[ppml] Getting aggressive about vetting

Ted Mittelstaedt tedm at ipinc.net
Fri Mar 16 18:16:18 EDT 2007

>-----Original Message-----
>From: ppml-bounces at arin.net [mailto:ppml-bounces at arin.net]On Behalf Of
>michael.dillon at bt.com
>Sent: Friday, March 16, 2007 2:57 PM
>To: ppml at arin.net
>Subject: Re: [ppml] Getting aggressive about vetting
>> People that make arguments like you are doing here are using an old
>> trick, you don't like a policy so you act like the instigation of
>> the policy is somehow a personal insult to everyone, or somehow
>> means the policymaker assumes everyone is a criminal.  Then you
>> use that straw man to argue the policy should never be put into
>> place.
>What policy? Did someone propose a policy?
>All I have seen is a lot of rambling discussion.
>> What drives IPv4 towards exhaustion is UTILIZATION of
>> routable numbers,
>Minor details. The network is growing which leads to growing utilization
>of addresses. We still won't get anywhere by auditing folks to find
>their secret hordes of addresses. Those hordes won't be big enough to
>stave off exhaustion, because the growth continues.

You don't know that.  And why are you so opposed to the idea of trying?
So what?  Maybe you are right and there isn't enough unused IPv4 space
out there.  How exactly does it affect you then if some people try to
reclaim the unused space and come up empty handed?

At least if someone tries, and fails, we will KNOW that there's not enough
available unused space.  That is much better than off-the-cuff guesses.

>> >Even the best estimates of idle addresses
>> >tucked away here and there, only suggest enough to provide a few more
>> >months growth.
>> estimates are baloney until you take some action to try to prove them
>> out.
>But when the action is very costly, a prudent steward will opt for
>alternate approaches that cost less.

It is going to be costly no matter what you do.  Switching to IPv6 is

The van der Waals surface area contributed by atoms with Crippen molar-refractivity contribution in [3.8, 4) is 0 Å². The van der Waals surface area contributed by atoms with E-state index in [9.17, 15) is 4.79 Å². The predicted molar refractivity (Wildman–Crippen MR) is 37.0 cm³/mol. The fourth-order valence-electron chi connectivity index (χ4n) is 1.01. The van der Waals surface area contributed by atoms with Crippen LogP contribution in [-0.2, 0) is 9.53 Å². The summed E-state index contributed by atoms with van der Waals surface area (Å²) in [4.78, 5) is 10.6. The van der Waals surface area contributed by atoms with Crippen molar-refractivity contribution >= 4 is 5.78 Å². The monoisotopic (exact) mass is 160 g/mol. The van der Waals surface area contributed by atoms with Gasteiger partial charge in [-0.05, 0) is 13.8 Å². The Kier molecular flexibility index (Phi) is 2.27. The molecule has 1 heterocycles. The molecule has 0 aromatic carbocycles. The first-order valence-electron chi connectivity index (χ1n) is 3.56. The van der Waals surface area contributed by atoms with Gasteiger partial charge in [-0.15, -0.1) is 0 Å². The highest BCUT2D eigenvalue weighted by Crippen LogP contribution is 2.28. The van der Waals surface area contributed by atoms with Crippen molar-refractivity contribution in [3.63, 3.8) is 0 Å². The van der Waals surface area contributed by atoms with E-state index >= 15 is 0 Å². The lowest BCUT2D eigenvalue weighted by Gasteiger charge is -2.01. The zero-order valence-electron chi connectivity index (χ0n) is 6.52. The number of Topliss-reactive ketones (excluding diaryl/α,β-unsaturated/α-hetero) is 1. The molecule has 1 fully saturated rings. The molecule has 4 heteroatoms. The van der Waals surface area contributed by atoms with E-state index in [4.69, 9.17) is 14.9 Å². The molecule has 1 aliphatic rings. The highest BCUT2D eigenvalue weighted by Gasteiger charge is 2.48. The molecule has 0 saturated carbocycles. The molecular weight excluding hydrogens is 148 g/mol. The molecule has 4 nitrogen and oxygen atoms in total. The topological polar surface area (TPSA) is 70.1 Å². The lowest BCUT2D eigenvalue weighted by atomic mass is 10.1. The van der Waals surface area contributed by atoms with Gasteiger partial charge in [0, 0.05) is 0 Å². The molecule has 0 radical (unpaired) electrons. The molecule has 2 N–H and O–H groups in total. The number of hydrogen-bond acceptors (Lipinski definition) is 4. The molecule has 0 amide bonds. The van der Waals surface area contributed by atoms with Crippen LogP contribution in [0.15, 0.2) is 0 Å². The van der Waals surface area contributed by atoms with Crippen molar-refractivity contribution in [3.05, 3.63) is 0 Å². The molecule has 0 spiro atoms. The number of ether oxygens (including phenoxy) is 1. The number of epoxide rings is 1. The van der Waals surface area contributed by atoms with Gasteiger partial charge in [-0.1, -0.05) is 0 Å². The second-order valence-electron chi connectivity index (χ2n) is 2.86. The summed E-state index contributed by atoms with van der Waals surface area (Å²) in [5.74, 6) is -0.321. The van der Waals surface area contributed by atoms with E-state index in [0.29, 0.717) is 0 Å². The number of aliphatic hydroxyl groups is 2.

going to be costly.  Reclaiming IPv4 is going to be costly.  Doing nothing
is going to be costly.

The question is where and when.  We simply do not have enough installed
devices that are IPv6 compliant at the current time to easily/cheaply switch
the Internet over to IPv6 3-4 years from now.  Too much still will have to
be replaced.  If an attempt is made to reclaim IPv4 and after
easy/reasonable/cheap efforts to do so fail, then at least you or I or
anyone can go to our customers and say we know the party is over and your
going to have to renumber, or put some kind of proxy/translator into place,
and when they ask how do you know, we can hand them some results, not
some armchair smoke-puffing and hand-waving.

If it succeeds and gets us another 5-10 years of numbers, by then
we will be much more ready.  And more importantly, the groundwork will
be laid for the RIR's to enforce adherence to the RIR's for allocation
of IP numbers.

>> >It is not ARIN's job to solve the IPv4 exhaustion problem.
>> If it is within ARIN's power to alleviate IPv4 exhaustion then I
>> think it is an abrogation of their stewardship if they do nothing.
>Nope! It simply is not ARIN's job to do this. It isn't allowed by ARIN's
>charter and under the laws of the United States and the Commonwealth of
>Deleware, the ARIN Trustees have a fiduciary duty to ensure that ARIN
>does not overstep its charter. In addition, IPv4 exhaustion is a global
>issue that should be addressed in international fora such as the IETF or

As John said, "policies for management of IPv4 address space
not yet assigned to an RIR are likely to be global in nature
and hence require global policy adoption.   Start with a
proposal in one RIR, and repeat as necessary..."

Catch-22.  ICANN isn't going to accept a proposal until a RIR adopts
it, and according to you, an RIR cannot adopt a global proposal.  In
other words, your making a convenient excuse for doing nothing.

Fortunately, others have seen through this kind of logic, which is why
John said what he said.

Why don't you respond to John's direct statement that ARIN can adopt
this kind of policy, posted to the list yesterday, instead of my saying
"if" about it.  What's a matter, afraid you will get shot down?


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